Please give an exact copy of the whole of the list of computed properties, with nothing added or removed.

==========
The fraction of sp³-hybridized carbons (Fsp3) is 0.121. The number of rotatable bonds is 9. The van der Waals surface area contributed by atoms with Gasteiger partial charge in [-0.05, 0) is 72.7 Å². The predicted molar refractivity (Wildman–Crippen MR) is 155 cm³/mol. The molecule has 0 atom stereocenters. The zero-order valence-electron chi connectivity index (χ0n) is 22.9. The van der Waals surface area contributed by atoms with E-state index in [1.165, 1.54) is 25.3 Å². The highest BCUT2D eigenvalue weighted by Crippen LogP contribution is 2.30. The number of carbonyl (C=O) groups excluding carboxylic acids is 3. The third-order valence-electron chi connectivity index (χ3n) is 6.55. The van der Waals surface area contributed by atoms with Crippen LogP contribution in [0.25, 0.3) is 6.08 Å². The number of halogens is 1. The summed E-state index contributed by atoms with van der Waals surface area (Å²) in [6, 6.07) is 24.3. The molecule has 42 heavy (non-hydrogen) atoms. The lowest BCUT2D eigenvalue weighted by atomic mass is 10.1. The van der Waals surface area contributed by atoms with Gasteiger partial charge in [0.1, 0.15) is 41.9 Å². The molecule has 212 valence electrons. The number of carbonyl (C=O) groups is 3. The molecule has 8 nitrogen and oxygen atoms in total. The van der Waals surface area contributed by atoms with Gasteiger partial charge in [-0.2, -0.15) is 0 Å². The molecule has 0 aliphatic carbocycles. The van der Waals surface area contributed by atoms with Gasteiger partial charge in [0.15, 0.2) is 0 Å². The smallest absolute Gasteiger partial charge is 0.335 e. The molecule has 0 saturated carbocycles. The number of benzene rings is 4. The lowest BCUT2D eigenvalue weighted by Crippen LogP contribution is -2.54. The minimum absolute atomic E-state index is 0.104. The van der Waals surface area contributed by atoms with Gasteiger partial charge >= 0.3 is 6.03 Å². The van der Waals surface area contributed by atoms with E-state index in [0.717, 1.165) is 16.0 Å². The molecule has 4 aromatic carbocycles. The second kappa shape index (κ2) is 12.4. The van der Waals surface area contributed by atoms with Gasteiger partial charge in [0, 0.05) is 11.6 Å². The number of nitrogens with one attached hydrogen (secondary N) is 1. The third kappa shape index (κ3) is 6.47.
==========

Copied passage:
The fraction of sp³-hybridized carbons (Fsp3) is 0.121. The number of rotatable bonds is 9. The van der Waals surface area contributed by atoms with Gasteiger partial charge in [-0.05, 0) is 72.7 Å². The predicted molar refractivity (Wildman–Crippen MR) is 155 cm³/mol. The molecule has 0 atom stereocenters. The zero-order valence-electron chi connectivity index (χ0n) is 22.9. The van der Waals surface area contributed by atoms with E-state index in [1.165, 1.54) is 25.3 Å². The highest BCUT2D eigenvalue weighted by Crippen LogP contribution is 2.30. The number of carbonyl (C=O) groups excluding carboxylic acids is 3. The third-order valence-electron chi connectivity index (χ3n) is 6.55. The van der Waals surface area contributed by atoms with Crippen LogP contribution in [0.25, 0.3) is 6.08 Å². The number of halogens is 1. The summed E-state index contributed by atoms with van der Waals surface area (Å²) in [6, 6.07) is 24.3. The molecule has 42 heavy (non-hydrogen) atoms. The lowest BCUT2D eigenvalue weighted by atomic mass is 10.1. The van der Waals surface area contributed by atoms with Gasteiger partial charge in [0.1, 0.15) is 41.9 Å². The molecule has 212 valence electrons. The number of carbonyl (C=O) groups is 3. The molecule has 8 nitrogen and oxygen atoms in total. The van der Waals surface area contributed by atoms with Gasteiger partial charge in [-0.2, -0.15) is 0 Å². The molecule has 0 aliphatic carbocycles. The van der Waals surface area contributed by atoms with Gasteiger partial charge in [0.15, 0.2) is 0 Å². The smallest absolute Gasteiger partial charge is 0.335 e. The molecule has 0 saturated carbocycles. The number of benzene rings is 4. The lowest BCUT2D eigenvalue weighted by Crippen LogP contribution is -2.54. The minimum absolute atomic E-state index is 0.104. The van der Waals surface area contributed by atoms with Gasteiger partial charge >= 0.3 is 6.03 Å². The van der Waals surface area contributed by atoms with E-state index in [0.717, 1.165) is 16.0 Å². The molecule has 4 aromatic carbocycles. The second kappa shape index (κ2) is 12.4. The van der Waals surface area contributed by atoms with Gasteiger partial charge in [0, 0.05) is 11.6 Å². The number of nitrogens with one attached hydrogen (secondary N) is 1. The third kappa shape index (κ3) is 6.47.